Teen makes moves to become chess Grandmaster
Phil Reisman
6:40 p.m. EST December 17, 2014

Look at Joshua Colas.

He’s a rake-thin black kid, bespectacled, neatly dressed and self-possessed. There’s nothing flashy about him. You might think he’s just a regular 16-year-old high school junior — and in many respects he is.

But then drive to a certain building on South Lexington Avenue in downtown White Plains, take the elevator to the sixth floor and knock on the door to the modest apartment at the end of the hall where Joshua lives with his mother, father, brother and sister. Walk inside and be amazed.

The family living room is filled with trophies — scores of gleaming trophies of various shapes and sizes, all belonging to Joshua. It hardly seems possible that there could be enough space for more trophies, but surely more are destined to come his way.

So now you are looking at Joshua with fresh eyes. Maybe you are looking at history in the making. To say Joshua is a chess whiz on White Plains High School’s chess team would be an understatement. He’s a chess champion, a prodigy whose ambition is to become one of the best players in the world, if not the best.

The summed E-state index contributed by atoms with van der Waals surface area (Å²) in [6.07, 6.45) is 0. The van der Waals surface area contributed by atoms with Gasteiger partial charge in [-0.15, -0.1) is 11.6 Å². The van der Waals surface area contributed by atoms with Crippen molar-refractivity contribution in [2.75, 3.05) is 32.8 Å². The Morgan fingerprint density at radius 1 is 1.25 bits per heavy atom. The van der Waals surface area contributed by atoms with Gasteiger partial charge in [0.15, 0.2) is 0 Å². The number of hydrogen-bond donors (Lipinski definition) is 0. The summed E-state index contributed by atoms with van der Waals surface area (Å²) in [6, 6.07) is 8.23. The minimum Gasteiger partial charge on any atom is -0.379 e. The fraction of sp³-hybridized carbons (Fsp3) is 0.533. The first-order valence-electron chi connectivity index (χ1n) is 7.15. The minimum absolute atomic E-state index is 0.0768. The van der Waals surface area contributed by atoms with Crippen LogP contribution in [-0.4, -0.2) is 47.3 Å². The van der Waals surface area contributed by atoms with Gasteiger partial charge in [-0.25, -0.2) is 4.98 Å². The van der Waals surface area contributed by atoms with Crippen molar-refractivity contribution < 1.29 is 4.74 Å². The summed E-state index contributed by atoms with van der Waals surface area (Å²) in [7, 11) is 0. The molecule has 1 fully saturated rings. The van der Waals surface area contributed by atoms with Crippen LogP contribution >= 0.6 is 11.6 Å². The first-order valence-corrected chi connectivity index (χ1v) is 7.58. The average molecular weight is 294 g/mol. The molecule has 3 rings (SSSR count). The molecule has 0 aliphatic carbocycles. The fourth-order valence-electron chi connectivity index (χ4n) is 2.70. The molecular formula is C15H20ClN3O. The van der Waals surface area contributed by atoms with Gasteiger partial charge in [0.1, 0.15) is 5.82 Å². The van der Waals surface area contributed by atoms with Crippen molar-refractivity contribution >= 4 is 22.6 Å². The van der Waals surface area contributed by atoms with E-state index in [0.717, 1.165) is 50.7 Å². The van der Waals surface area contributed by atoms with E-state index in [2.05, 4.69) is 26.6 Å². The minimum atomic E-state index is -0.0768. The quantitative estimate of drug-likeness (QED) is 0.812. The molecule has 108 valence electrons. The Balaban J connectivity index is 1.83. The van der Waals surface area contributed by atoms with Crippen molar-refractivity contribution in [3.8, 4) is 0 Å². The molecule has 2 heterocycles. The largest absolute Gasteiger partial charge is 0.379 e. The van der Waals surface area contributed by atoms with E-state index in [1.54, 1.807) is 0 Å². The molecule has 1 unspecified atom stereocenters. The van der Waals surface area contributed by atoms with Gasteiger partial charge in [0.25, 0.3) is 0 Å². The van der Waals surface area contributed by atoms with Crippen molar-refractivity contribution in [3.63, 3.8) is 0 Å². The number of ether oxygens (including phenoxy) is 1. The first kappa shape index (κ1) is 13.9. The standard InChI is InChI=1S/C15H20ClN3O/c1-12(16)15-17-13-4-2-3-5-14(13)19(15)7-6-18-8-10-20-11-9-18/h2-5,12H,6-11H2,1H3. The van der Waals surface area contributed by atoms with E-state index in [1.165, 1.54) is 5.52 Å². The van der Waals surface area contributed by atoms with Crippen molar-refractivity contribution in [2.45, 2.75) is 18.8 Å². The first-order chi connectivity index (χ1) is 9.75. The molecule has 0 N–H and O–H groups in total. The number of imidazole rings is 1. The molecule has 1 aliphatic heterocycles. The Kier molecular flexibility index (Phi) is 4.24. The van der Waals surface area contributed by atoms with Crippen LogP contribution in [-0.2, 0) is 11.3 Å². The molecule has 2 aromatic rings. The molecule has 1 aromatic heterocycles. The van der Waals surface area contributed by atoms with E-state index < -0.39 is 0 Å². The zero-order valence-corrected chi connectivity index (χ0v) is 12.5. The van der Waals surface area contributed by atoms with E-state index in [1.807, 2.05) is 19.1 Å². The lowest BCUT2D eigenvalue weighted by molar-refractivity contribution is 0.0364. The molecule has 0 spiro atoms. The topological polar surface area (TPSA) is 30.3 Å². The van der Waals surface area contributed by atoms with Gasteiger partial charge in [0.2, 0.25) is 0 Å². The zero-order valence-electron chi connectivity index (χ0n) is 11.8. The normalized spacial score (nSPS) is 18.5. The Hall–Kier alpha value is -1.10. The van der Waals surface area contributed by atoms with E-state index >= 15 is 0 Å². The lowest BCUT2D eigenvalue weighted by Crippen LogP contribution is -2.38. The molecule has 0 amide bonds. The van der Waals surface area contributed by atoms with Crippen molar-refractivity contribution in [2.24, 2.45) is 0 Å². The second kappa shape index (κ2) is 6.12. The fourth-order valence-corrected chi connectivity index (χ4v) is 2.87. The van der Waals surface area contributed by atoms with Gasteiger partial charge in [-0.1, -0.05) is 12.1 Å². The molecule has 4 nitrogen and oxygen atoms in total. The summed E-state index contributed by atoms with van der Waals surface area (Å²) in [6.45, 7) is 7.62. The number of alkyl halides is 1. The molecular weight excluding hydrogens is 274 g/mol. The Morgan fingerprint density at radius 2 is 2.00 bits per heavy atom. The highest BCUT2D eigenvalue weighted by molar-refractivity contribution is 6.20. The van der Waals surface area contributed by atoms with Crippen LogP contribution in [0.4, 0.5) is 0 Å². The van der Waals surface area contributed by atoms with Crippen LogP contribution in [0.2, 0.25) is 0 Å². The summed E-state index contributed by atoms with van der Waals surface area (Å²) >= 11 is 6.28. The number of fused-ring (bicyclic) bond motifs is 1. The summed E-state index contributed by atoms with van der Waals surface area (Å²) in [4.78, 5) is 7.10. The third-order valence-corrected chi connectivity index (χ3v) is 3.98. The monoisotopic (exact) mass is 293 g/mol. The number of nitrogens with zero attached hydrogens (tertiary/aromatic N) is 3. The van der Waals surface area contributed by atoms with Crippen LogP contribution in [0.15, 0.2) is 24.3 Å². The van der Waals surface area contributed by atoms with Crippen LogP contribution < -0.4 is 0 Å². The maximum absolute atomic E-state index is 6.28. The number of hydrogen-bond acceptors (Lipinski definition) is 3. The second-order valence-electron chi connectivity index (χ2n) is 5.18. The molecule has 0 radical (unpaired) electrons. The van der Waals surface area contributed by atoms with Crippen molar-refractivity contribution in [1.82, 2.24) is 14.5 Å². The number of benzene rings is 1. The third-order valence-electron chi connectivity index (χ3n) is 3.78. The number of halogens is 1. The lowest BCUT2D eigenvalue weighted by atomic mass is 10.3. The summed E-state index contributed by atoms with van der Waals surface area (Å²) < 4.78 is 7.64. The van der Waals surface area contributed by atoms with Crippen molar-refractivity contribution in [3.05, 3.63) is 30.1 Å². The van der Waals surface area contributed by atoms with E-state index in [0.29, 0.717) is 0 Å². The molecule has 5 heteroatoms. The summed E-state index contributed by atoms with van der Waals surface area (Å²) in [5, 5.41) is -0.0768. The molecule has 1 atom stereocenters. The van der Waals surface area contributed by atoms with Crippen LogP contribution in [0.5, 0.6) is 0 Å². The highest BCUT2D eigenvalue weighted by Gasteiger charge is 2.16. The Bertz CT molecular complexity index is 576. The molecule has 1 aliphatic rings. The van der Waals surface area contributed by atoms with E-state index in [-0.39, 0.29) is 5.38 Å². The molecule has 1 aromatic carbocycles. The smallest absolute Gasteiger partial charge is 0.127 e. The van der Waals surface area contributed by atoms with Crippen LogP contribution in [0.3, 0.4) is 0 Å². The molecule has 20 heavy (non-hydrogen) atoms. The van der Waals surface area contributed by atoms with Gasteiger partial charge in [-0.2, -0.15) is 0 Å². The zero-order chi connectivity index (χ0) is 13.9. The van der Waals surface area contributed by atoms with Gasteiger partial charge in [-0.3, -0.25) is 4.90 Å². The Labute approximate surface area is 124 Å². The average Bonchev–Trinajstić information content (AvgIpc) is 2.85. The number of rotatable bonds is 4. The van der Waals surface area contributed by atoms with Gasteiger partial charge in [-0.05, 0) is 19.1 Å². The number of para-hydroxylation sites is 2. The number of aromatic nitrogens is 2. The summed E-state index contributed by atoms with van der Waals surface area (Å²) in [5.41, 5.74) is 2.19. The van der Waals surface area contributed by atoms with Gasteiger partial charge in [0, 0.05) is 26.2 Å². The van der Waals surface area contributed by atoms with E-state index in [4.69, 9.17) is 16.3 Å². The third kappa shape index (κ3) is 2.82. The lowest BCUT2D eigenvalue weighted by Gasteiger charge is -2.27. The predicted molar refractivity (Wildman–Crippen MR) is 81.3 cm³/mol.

His father, Guy Colas, a self-described “average player,” taught him to how to play when he was 7 years old. The kid immediately took to it.

“Well, I’d say it took about a couple of months before I started to beat him,” Joshua said one night this week.

“Now he beats me blindfolded,” his father said.

“I just memorize the board,” Joshua said. “I know where all the pieces are at. I have a photographic memory.”

Guy Colas said, “It blew my mind when I saw him doing it. I asked him, ‘How do you do it, Joshua?’ “

Joshua compared it to knowing the way home. Do it enough times, and the route becomes second nature.

That’s easy for him to say.

When I spoke to Joshua, he was seated in the living room with his dad and his mother, Yanick, both of whom are originally from Haiti. Dominating the room was an extremely large trophy, the latest fruit of victory earned at the 2014 National Chess Championships held over the weekend in Orlando, Florida. When I told the Colas that I thought about challenging Joshua to a match, they laughed loudly — and that was the end of that idea.

Full article here.

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